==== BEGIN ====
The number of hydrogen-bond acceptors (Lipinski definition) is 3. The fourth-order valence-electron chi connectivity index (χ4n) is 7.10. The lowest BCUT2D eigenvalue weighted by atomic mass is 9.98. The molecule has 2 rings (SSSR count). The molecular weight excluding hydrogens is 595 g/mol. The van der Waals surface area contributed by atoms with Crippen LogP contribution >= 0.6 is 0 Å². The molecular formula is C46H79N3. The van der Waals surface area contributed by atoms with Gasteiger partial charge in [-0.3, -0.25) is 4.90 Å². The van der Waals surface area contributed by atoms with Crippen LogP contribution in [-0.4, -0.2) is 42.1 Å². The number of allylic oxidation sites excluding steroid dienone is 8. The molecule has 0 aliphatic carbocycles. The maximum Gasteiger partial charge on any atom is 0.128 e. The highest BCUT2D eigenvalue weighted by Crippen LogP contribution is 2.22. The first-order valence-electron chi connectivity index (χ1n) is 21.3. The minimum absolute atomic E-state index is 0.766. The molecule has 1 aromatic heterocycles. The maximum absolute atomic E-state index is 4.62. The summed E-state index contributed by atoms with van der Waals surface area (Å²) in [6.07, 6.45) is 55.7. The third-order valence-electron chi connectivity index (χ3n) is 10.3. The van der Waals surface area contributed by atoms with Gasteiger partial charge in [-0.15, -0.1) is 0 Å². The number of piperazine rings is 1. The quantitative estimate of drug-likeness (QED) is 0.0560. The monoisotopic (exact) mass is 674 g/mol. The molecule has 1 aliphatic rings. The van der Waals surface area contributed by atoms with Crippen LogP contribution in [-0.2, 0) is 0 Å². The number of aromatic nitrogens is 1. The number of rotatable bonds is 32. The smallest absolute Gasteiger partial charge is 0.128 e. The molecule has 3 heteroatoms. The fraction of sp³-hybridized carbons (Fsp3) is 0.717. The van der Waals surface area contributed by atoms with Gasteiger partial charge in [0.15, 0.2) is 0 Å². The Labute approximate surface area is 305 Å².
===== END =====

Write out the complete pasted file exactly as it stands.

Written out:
The number of hydrogen-bond acceptors (Lipinski definition) is 3. The fourth-order valence-electron chi connectivity index (χ4n) is 7.10. The lowest BCUT2D eigenvalue weighted by atomic mass is 9.98. The molecule has 2 rings (SSSR count). The molecular weight excluding hydrogens is 595 g/mol. The van der Waals surface area contributed by atoms with Crippen LogP contribution >= 0.6 is 0 Å². The molecular formula is C46H79N3. The van der Waals surface area contributed by atoms with Gasteiger partial charge in [-0.3, -0.25) is 4.90 Å². The van der Waals surface area contributed by atoms with Crippen LogP contribution in [-0.4, -0.2) is 42.1 Å². The number of allylic oxidation sites excluding steroid dienone is 8. The molecule has 0 aliphatic carbocycles. The maximum Gasteiger partial charge on any atom is 0.128 e. The highest BCUT2D eigenvalue weighted by Crippen LogP contribution is 2.22. The first-order valence-electron chi connectivity index (χ1n) is 21.3. The minimum absolute atomic E-state index is 0.766. The molecule has 1 aromatic heterocycles. The maximum absolute atomic E-state index is 4.62. The summed E-state index contributed by atoms with van der Waals surface area (Å²) in [6.07, 6.45) is 55.7. The third-order valence-electron chi connectivity index (χ3n) is 10.3. The van der Waals surface area contributed by atoms with Gasteiger partial charge in [-0.15, -0.1) is 0 Å². The number of piperazine rings is 1. The quantitative estimate of drug-likeness (QED) is 0.0560. The monoisotopic (exact) mass is 674 g/mol. The molecule has 1 aliphatic rings. The van der Waals surface area contributed by atoms with Crippen LogP contribution in [-0.2, 0) is 0 Å². The number of aromatic nitrogens is 1. The number of rotatable bonds is 32. The smallest absolute Gasteiger partial charge is 0.128 e. The molecule has 3 heteroatoms. The fraction of sp³-hybridized carbons (Fsp3) is 0.717. The van der Waals surface area contributed by atoms with Gasteiger partial charge in [0.15, 0.2) is 0 Å². The Labute approximate surface area is 305 Å².